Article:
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Gonzaga has this year’s treasure trove of prospects

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COLLEGE BASKETBALL: MAR 09 WCC Tournament - BYU v Gonzaga Photo by Brian Rothmuller/Icon Sportswire via Getty Images

There isn’t an NCAA team more likely to produce more NBA players on Thursday night than the Gonzaga Bulldogs.

We’ve been lucky to get some insight from Peter Woodburn of The Slipper Still Fits, the Gonzaga blog here on SB Nation. Last week, he dropped some truth bombs about Jalen Suggs. If you haven’t read that, you should absolutely take time to read about how Suggs is ready to lead a team in the NBA and should be a real consideration for the Rockets at #2.

Peter was kind enough to also provide some answers to questions about Corey Kispert (projected late lottery to mid-first round), Joel Ayayi (late first to early second), and Filip Petrusev (second round to UDFA). With the Rockets looking to move into the late lottery and possibly trying to buy back into the second round, any of these guys could be on the table for Houston.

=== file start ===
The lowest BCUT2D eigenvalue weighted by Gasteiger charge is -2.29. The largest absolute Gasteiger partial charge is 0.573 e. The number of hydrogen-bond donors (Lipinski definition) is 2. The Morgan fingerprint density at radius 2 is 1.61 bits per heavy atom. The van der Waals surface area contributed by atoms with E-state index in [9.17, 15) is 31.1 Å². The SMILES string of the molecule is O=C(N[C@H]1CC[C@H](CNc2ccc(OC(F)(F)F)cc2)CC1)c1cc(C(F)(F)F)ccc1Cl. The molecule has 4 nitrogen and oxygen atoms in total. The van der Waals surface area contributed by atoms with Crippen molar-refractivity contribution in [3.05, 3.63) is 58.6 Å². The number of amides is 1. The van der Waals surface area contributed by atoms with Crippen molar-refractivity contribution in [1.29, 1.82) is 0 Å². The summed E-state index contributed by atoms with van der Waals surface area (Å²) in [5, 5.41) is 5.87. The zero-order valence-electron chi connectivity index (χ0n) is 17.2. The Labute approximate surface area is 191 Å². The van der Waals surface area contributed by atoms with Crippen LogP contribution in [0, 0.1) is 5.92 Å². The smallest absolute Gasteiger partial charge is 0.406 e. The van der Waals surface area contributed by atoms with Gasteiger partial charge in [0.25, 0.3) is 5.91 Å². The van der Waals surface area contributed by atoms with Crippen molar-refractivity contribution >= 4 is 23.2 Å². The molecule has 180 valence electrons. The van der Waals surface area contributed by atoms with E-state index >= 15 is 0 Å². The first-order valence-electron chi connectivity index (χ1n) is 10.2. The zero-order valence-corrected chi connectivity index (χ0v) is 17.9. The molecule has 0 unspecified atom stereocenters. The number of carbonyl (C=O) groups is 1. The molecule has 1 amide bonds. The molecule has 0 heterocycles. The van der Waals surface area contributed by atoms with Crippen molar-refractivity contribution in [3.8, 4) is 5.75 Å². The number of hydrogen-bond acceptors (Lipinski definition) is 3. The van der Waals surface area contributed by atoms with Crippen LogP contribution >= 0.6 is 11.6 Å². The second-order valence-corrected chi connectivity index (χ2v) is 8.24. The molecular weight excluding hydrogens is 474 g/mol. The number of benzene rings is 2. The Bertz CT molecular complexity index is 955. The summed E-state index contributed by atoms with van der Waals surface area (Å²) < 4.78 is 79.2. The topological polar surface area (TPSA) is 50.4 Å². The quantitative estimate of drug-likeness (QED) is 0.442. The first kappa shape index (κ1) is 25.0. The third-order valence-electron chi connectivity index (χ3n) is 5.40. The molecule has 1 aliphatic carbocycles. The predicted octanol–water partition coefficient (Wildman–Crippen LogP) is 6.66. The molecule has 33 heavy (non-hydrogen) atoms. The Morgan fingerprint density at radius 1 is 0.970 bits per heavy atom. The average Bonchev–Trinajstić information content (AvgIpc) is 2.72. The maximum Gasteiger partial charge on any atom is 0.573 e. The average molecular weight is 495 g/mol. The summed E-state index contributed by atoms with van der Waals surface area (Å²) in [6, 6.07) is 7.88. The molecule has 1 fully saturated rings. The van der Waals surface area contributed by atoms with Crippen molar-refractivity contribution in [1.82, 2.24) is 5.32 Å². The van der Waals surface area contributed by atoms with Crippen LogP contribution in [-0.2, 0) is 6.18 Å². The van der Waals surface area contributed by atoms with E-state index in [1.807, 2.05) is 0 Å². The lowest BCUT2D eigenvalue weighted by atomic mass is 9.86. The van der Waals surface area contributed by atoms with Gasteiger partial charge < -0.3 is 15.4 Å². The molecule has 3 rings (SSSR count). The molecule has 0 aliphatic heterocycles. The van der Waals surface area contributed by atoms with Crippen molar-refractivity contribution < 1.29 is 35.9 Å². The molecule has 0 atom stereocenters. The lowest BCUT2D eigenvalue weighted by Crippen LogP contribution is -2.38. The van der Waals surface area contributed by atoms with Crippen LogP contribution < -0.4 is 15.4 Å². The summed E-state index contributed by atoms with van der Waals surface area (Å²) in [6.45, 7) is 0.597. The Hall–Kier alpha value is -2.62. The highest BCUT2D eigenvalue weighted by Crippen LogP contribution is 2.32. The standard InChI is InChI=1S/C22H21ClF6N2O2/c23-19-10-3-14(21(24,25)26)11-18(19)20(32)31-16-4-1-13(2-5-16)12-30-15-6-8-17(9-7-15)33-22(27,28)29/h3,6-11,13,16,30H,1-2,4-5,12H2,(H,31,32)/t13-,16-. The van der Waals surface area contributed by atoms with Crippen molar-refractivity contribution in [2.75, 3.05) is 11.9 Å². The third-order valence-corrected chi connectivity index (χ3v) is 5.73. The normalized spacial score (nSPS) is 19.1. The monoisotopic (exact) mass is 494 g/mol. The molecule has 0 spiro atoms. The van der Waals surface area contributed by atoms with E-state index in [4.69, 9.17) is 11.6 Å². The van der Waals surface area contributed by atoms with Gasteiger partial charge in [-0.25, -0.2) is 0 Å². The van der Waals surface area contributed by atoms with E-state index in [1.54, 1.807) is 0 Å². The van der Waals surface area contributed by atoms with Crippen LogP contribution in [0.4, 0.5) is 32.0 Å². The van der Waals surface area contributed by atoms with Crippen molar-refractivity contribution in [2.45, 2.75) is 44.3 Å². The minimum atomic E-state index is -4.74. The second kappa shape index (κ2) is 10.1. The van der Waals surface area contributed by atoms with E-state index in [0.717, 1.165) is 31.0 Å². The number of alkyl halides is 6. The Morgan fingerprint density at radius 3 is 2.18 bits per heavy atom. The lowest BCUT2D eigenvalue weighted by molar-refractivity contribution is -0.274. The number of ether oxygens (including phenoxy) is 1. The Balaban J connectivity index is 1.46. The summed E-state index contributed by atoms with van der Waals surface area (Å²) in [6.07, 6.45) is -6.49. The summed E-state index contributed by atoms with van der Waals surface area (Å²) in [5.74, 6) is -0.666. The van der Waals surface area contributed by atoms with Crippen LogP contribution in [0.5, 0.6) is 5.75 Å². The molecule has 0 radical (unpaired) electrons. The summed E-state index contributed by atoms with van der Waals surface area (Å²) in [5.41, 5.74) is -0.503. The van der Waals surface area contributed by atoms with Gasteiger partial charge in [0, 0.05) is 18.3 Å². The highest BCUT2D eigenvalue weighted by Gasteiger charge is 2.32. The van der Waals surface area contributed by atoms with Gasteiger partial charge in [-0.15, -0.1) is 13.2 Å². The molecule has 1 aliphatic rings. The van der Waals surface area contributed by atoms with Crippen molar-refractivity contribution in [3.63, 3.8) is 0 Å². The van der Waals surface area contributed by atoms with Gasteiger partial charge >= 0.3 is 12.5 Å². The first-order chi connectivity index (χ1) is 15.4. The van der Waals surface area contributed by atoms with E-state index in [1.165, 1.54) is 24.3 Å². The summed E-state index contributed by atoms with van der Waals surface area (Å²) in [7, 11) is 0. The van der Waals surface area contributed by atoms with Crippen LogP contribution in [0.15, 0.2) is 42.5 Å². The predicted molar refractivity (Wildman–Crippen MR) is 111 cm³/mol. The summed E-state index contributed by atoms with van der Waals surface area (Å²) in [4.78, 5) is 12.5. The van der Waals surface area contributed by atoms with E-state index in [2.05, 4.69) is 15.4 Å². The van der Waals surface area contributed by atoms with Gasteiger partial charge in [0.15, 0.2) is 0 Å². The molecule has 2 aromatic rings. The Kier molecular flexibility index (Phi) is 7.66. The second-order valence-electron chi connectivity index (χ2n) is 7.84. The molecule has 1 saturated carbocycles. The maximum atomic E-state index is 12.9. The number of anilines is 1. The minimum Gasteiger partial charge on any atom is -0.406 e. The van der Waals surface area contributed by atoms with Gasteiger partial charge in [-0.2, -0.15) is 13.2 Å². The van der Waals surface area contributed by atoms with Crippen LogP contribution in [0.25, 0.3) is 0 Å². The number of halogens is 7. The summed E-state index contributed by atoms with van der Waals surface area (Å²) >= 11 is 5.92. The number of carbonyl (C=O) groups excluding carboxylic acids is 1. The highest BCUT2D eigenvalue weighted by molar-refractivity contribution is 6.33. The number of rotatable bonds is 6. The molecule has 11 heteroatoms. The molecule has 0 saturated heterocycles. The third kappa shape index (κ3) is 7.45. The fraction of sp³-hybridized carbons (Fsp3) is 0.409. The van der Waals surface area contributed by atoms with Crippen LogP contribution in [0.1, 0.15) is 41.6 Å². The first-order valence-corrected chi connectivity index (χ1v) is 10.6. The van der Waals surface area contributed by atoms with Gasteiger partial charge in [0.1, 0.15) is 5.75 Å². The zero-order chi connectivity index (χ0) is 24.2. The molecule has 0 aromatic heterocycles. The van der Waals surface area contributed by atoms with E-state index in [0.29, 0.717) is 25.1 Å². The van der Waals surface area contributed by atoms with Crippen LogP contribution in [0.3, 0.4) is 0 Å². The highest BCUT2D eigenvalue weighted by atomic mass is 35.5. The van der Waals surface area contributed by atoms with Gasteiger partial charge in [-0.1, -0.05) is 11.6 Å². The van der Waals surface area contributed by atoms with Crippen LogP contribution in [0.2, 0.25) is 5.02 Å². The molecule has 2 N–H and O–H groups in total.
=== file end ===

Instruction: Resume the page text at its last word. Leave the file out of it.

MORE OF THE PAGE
Corey Kispert

The comparison I see a lot with Corey Kispert is Joe Harris. Do you find that accurate?

It definitely fits. Kispert’s success is largely tied to his shooting, and he is probably the best overall shooter in the draft pool. He is deadly when his feet are set, is great at a catch and shoot, and demonstrated some serious range last season. He is a threat from every single spot behind the arc that he stretched college defenses to their breaking point. His game has evolved in such an impressive way during his four years at Gonzaga—the one thing that is clear with Kispert is his drive to improve. Any team getting Kispert is not only getting a quality human being, but also someone who will work relentlessly on improving his game.

What is Kispert’s biggest strength outside of shooting? Biggest weakness?